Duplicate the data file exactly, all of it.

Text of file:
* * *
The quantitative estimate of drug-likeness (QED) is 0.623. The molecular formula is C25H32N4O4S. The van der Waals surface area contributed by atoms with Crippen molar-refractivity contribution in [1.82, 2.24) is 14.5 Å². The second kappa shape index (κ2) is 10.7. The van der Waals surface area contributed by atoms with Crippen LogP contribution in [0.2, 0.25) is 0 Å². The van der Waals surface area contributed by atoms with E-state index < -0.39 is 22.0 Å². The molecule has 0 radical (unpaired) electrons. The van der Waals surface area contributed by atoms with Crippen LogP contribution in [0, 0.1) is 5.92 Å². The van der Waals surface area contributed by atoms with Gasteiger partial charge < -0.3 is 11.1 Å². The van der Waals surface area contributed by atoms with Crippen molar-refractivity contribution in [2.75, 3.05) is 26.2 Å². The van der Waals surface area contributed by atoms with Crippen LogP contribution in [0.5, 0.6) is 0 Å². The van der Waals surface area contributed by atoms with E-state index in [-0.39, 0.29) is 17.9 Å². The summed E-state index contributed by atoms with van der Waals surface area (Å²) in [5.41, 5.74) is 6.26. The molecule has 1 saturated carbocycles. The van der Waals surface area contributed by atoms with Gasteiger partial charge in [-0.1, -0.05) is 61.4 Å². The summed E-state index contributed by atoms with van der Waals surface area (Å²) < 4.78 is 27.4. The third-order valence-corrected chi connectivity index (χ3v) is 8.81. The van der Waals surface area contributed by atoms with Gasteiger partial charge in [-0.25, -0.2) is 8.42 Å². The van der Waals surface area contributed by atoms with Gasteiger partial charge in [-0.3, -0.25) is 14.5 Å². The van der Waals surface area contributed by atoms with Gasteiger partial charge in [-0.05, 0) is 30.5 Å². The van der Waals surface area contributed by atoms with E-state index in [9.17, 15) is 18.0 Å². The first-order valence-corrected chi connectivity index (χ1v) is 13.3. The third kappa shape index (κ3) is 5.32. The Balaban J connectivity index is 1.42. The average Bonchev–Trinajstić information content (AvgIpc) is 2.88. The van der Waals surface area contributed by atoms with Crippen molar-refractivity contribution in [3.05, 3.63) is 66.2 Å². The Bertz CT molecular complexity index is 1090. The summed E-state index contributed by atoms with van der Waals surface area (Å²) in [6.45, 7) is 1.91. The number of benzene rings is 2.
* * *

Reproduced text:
The quantitative estimate of drug-likeness (QED) is 0.623. The molecular formula is C25H32N4O4S. The van der Waals surface area contributed by atoms with Crippen molar-refractivity contribution in [1.82, 2.24) is 14.5 Å². The second kappa shape index (κ2) is 10.7. The van der Waals surface area contributed by atoms with Crippen LogP contribution in [0.2, 0.25) is 0 Å². The van der Waals surface area contributed by atoms with E-state index < -0.39 is 22.0 Å². The molecule has 0 radical (unpaired) electrons. The van der Waals surface area contributed by atoms with Crippen LogP contribution in [0, 0.1) is 5.92 Å². The van der Waals surface area contributed by atoms with Gasteiger partial charge < -0.3 is 11.1 Å². The van der Waals surface area contributed by atoms with Crippen molar-refractivity contribution in [2.75, 3.05) is 26.2 Å². The van der Waals surface area contributed by atoms with Crippen LogP contribution in [0.5, 0.6) is 0 Å². The van der Waals surface area contributed by atoms with E-state index in [-0.39, 0.29) is 17.9 Å². The summed E-state index contributed by atoms with van der Waals surface area (Å²) in [5.41, 5.74) is 6.26. The molecule has 1 saturated carbocycles. The van der Waals surface area contributed by atoms with Gasteiger partial charge in [-0.1, -0.05) is 61.4 Å². The summed E-state index contributed by atoms with van der Waals surface area (Å²) < 4.78 is 27.4. The third-order valence-corrected chi connectivity index (χ3v) is 8.81. The van der Waals surface area contributed by atoms with Gasteiger partial charge in [-0.25, -0.2) is 8.42 Å². The van der Waals surface area contributed by atoms with Gasteiger partial charge in [-0.3, -0.25) is 14.5 Å². The van der Waals surface area contributed by atoms with Gasteiger partial charge in [-0.05, 0) is 30.5 Å². The van der Waals surface area contributed by atoms with E-state index in [9.17, 15) is 18.0 Å². The first-order valence-corrected chi connectivity index (χ1v) is 13.3. The third kappa shape index (κ3) is 5.32. The Balaban J connectivity index is 1.42. The average Bonchev–Trinajstić information content (AvgIpc) is 2.88. The van der Waals surface area contributed by atoms with Crippen molar-refractivity contribution in [3.05, 3.63) is 66.2 Å². The Bertz CT molecular complexity index is 1090. The summed E-state index contributed by atoms with van der Waals surface area (Å²) in [6.45, 7) is 1.91. The number of benzene rings is 2.